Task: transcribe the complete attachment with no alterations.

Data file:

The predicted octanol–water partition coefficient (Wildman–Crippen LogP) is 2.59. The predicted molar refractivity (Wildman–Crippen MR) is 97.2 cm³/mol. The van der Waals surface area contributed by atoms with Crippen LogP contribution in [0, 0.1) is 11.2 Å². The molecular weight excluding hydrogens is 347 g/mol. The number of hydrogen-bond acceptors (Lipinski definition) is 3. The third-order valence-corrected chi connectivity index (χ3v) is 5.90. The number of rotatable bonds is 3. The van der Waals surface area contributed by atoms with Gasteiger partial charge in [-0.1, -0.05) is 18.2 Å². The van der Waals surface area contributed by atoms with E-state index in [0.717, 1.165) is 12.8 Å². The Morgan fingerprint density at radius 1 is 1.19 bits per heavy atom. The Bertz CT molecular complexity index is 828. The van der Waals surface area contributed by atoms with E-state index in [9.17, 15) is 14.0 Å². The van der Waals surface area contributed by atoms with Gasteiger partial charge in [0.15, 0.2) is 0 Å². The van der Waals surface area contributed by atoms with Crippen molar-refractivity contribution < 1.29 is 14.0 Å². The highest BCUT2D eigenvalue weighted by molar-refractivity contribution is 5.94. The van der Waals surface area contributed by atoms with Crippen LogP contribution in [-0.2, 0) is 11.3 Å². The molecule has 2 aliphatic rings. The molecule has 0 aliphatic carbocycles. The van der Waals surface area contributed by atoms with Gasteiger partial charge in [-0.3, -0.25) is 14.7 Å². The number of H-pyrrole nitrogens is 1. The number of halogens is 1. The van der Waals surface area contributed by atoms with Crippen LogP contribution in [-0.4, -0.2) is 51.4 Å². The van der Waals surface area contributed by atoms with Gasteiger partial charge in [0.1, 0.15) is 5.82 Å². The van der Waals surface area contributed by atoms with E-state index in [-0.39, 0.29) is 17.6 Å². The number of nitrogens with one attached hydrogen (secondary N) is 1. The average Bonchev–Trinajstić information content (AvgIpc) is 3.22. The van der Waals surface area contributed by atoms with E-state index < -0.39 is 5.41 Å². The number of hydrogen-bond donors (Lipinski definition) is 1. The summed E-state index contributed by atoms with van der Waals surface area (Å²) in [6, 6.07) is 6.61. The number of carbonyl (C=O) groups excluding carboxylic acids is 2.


The predicted octanol–water partition coefficient (Wildman–Crippen LogP) is 2.59. The predicted molar refractivity (Wildman–Crippen MR) is 97.2 cm³/mol. The van der Waals surface area contributed by atoms with Crippen LogP contribution in [0, 0.1) is 11.2 Å². The molecular weight excluding hydrogens is 347 g/mol. The number of hydrogen-bond acceptors (Lipinski definition) is 3. The third-order valence-corrected chi connectivity index (χ3v) is 5.90. The number of rotatable bonds is 3. The van der Waals surface area contributed by atoms with Gasteiger partial charge in [-0.1, -0.05) is 18.2 Å². The van der Waals surface area contributed by atoms with E-state index in [0.717, 1.165) is 12.8 Å². The Morgan fingerprint density at radius 1 is 1.19 bits per heavy atom. The Bertz CT molecular complexity index is 828. The van der Waals surface area contributed by atoms with E-state index in [9.17, 15) is 14.0 Å². The van der Waals surface area contributed by atoms with Gasteiger partial charge in [0.15, 0.2) is 0 Å². The van der Waals surface area contributed by atoms with Crippen molar-refractivity contribution < 1.29 is 14.0 Å². The highest BCUT2D eigenvalue weighted by molar-refractivity contribution is 5.94. The van der Waals surface area contributed by atoms with Crippen LogP contribution in [-0.2, 0) is 11.3 Å². The molecule has 2 aliphatic rings. The molecule has 0 aliphatic carbocycles. The van der Waals surface area contributed by atoms with Gasteiger partial charge in [-0.3, -0.25) is 14.7 Å². The number of H-pyrrole nitrogens is 1. The number of halogens is 1. The van der Waals surface area contributed by atoms with Crippen LogP contribution in [-0.4, -0.2) is 51.4 Å². The van der Waals surface area contributed by atoms with Gasteiger partial charge in [0.1, 0.15) is 5.82 Å². The van der Waals surface area contributed by atoms with E-state index in [-0.39, 0.29) is 17.6 Å². The number of nitrogens with one attached hydrogen (secondary N) is 1. The average Bonchev–Trinajstić information content (AvgIpc) is 3.22. The van der Waals surface area contributed by atoms with E-state index < -0.39 is 5.41 Å². The number of hydrogen-bond donors (Lipinski definition) is 1. The summed E-state index contributed by atoms with van der Waals surface area (Å²) in [6, 6.07) is 6.61. The number of carbonyl (C=O) groups excluding carboxylic acids is 2.